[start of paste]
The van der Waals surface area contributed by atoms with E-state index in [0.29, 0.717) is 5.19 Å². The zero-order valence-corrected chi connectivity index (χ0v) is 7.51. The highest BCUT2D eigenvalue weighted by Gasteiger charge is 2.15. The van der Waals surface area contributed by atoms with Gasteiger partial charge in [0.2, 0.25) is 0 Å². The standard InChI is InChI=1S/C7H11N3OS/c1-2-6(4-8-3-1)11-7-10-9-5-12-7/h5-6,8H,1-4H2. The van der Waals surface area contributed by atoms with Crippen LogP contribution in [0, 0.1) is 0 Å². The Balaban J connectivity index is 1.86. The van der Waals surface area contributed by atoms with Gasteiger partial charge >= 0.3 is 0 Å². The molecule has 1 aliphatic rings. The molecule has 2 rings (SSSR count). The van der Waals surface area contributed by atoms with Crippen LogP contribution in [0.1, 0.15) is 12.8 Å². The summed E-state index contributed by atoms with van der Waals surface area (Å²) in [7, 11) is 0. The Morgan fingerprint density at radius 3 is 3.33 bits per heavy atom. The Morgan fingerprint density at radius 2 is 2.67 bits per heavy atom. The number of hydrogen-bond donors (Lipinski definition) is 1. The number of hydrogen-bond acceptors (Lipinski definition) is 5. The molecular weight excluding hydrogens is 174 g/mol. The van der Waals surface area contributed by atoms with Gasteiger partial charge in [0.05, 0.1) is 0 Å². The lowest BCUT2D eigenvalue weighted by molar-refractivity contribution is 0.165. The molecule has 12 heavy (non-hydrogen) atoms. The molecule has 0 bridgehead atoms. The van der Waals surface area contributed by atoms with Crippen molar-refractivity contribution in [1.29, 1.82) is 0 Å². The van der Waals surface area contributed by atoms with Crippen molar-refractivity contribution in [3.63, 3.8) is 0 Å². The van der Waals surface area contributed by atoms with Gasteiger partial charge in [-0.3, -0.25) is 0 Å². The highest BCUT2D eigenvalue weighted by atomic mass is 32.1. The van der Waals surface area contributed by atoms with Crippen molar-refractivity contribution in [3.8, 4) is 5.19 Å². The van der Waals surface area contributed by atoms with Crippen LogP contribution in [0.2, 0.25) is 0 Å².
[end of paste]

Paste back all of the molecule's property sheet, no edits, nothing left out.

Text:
The van der Waals surface area contributed by atoms with E-state index in [0.29, 0.717) is 5.19 Å². The zero-order valence-corrected chi connectivity index (χ0v) is 7.51. The highest BCUT2D eigenvalue weighted by Gasteiger charge is 2.15. The van der Waals surface area contributed by atoms with Gasteiger partial charge in [0.2, 0.25) is 0 Å². The standard InChI is InChI=1S/C7H11N3OS/c1-2-6(4-8-3-1)11-7-10-9-5-12-7/h5-6,8H,1-4H2. The van der Waals surface area contributed by atoms with Crippen LogP contribution in [0, 0.1) is 0 Å². The Balaban J connectivity index is 1.86. The van der Waals surface area contributed by atoms with Gasteiger partial charge >= 0.3 is 0 Å². The molecule has 1 aliphatic rings. The molecule has 2 rings (SSSR count). The van der Waals surface area contributed by atoms with Crippen LogP contribution in [0.1, 0.15) is 12.8 Å². The summed E-state index contributed by atoms with van der Waals surface area (Å²) in [7, 11) is 0. The Morgan fingerprint density at radius 3 is 3.33 bits per heavy atom. The Morgan fingerprint density at radius 2 is 2.67 bits per heavy atom. The number of hydrogen-bond donors (Lipinski definition) is 1. The number of hydrogen-bond acceptors (Lipinski definition) is 5. The molecular weight excluding hydrogens is 174 g/mol. The van der Waals surface area contributed by atoms with Gasteiger partial charge in [0.05, 0.1) is 0 Å². The lowest BCUT2D eigenvalue weighted by molar-refractivity contribution is 0.165. The molecule has 12 heavy (non-hydrogen) atoms. The molecule has 0 bridgehead atoms. The van der Waals surface area contributed by atoms with Crippen molar-refractivity contribution in [1.29, 1.82) is 0 Å². The van der Waals surface area contributed by atoms with Crippen molar-refractivity contribution in [3.63, 3.8) is 0 Å². The van der Waals surface area contributed by atoms with Gasteiger partial charge in [-0.3, -0.25) is 0 Å². The highest BCUT2D eigenvalue weighted by atomic mass is 32.1. The van der Waals surface area contributed by atoms with Crippen molar-refractivity contribution in [3.8, 4) is 5.19 Å². The van der Waals surface area contributed by atoms with Crippen LogP contribution in [0.2, 0.25) is 0 Å².